The more high-tech we become, the more nature we need.

So says Richard Louv, author of "Last Child in the Woods" and the man whose phrase "nature-deficit disorder" helped launch a movement to reconnect kids with nature.

Louv's first book, which has been published in 13 countries, was hugely successful. Now he has a second book, "The Nature Principle," which is, in essence, a book for grown-ups who crave -- and need -- nature just as much as kids, he says. Louv is at the Minnesota Landscape Arboretum on Tuesday to give a keynote address at a public policy conference on how interaction with nature improves the health of humans and the Earth.

We caught up with him to talk about where we find nature, why he's reaching out to college students and our "Mad Max" vision of the future.

Q What inspired you to write your first book, "Last Child in the Woods"?

A I was a kid once. I had a real intense sense that nature is deeply important to who I was and who I was going to be.

Q But that sense isn't widely shared, it is?

A In the 1980s, I was interviewing 3,000 parents for a book on childhood's future. I looked for themes, and one was the sense that there was something profound in the relationship between children and nature. They were not going outside very much. That became a chapter in that book.

Q Why did your book seem so revolutionary?

A There is almost a blind spot in science on the effect of the natural world on human development. Science has a hard time defining nature. That makes it hard to study.

Q Were you surprised by the book's success?

A Oh, yeah. I'm going to get a T-shirt that says "Who knew?"

Q How did the term "nature-deficit disorder" come about?

A It was the title of one chapter in the book. The publisher said, "Isn't that the theme of the whole book?" They insisted on having that phrase on the cover. I fought them on that, which shows you what I know about marketing. They were right.

Q What's your new book about?

A It's more about adults than kids. Part of it is that the children in the nature movement will not flourish unless adults see what's in it for them. Rachel Carson said it takes two things to connect a kid to nature: One is a special place. Another is a special person, a special adult.

Q Why do you think it's so important that kids and adults have a more positive view of the future?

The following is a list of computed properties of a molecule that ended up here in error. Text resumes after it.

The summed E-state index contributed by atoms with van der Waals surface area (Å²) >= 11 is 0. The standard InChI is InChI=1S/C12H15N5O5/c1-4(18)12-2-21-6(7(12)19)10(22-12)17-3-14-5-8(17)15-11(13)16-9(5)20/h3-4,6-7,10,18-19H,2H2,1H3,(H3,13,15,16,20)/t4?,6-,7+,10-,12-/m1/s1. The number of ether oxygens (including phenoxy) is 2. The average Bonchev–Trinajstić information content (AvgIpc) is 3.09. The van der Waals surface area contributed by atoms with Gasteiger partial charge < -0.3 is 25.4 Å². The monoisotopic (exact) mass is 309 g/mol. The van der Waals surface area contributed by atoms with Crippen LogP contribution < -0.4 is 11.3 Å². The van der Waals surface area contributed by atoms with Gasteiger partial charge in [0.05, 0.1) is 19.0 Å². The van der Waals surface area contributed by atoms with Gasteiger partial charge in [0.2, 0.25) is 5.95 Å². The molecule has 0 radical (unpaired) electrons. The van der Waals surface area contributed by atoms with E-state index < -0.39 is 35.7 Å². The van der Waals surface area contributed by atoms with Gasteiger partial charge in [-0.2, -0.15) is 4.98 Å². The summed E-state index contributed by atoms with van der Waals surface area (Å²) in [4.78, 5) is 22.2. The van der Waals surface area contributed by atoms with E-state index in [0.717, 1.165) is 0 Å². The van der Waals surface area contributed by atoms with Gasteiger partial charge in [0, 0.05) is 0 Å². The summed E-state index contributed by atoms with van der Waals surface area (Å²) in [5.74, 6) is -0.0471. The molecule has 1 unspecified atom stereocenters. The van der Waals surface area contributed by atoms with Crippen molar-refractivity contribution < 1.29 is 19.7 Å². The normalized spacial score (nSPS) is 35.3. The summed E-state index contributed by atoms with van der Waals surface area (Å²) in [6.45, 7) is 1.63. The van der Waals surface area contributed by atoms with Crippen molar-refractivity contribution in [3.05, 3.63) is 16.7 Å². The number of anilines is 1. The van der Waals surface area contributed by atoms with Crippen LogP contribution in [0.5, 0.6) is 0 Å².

A It's very quickly becoming clear that people's image of the future is interesting. The future looks an awful lot like "Blade Runner" or "Mad Max." Why is that the strongest vision of the future we have? The apocalyptic view? As if we are drawn to that flame.

Martin Luther King said that any movement will fail if it cannot paint a picture of a world that people want to go to. I try to describe a world in which our lives are as immersed in nature every day as they are in technology. That's what society should be like.

Q Whom are you trying to reach?

A The adult face I had in mind was college-age kids. There is a lot of hunger there, even among those who did not have much nature growing up, and that's a big proportion. When I would talk about this view to their groups, students would stand up and say 'I'm going to change my career.' There is light in people's eyes when they think about this kind of work.

 

Q I'm struck by this idea, which you touch on in your book, that nature is always someplace else. That it's a place without people. Can you explain that?

A Nearby nature is as important to human beings as wilderness. But most literature about nature is not about nearby nature, except gardening.

The truth is, as of 2008, more people in world live in cities than in countrysides. If people are going to have a meaningful relationship with nature, it's going to be, for the most part, in cities.

That means it's either the end of meaningful nature, or the beginning of a new kind of city.

Josephine Marcotty • 612-673-7394